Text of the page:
Daegan Miller is a writer whose recent book, This Radical Land: A Natural History of American Dissent, presents an intellectual history of how different Americans have resisted capitalism’s ravaging of the natural environment. From black antislavery radicals in the Adirondack wilderness of upstate New York to utopian anarchists in California’s sequoias, Miller’s narrative reveals a throughline of alternate visions running underneath the nation’s history. In this conversation, Miller tells how his personal connection to the land influenced his work as an environmental historian, explains how the disappointments of the academic labor market are connected to the wider alienation of 21st century American life, and offers his own eco-socialist vision of a kinder, gentler future.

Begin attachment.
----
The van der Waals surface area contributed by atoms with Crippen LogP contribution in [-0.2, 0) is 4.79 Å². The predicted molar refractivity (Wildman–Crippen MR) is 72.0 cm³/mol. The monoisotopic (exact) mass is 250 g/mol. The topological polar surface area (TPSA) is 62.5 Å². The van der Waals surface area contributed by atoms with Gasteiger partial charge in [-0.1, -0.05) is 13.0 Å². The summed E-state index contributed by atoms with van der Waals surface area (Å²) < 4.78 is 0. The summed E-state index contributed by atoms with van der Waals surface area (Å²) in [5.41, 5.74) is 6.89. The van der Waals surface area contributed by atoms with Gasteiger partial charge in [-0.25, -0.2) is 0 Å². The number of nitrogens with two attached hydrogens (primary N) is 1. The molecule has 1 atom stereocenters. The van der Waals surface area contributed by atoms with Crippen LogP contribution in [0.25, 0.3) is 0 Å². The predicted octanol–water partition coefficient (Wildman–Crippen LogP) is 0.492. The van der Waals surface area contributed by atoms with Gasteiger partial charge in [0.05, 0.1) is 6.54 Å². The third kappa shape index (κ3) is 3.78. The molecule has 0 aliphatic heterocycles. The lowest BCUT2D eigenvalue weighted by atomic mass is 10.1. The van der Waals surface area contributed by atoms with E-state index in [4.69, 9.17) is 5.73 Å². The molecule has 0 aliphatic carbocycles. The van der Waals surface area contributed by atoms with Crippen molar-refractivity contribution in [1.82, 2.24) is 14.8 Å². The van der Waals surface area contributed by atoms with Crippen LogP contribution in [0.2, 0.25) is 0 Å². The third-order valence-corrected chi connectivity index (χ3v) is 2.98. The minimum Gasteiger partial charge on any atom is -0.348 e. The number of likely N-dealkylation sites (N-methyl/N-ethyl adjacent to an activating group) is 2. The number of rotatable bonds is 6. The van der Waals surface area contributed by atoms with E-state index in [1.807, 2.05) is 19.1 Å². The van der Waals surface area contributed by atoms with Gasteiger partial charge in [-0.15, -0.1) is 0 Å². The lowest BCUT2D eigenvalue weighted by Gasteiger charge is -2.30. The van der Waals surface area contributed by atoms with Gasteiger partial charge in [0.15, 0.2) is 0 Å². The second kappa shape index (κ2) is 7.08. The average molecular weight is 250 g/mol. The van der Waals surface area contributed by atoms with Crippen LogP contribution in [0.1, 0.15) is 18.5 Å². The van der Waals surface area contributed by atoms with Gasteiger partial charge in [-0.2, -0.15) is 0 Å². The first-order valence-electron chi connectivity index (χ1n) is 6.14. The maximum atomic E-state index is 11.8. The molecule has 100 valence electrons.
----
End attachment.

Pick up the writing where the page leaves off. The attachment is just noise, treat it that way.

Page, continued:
Justin Rogers-Cooper returns to the Nostalgia Trap to break down the political and social significance of NBC’s The Office, positioning the show within the larger context of 21st century neoliberal capitalism. How does the evolving sitcom form reflect changing attitudes about labor, patriarchy, and other structures of oppression? And what does it mean for the future of work?
Kate Aronoff is a writer whose work appears in The Intercept, Dissent, In These Times, and a number of other fine left publications. In this conversation, we talk about the media’s framing of the recent IPCC report’s dire prognosis for the planet, the pitfalls of climate nihilism, and the politics of saving the world.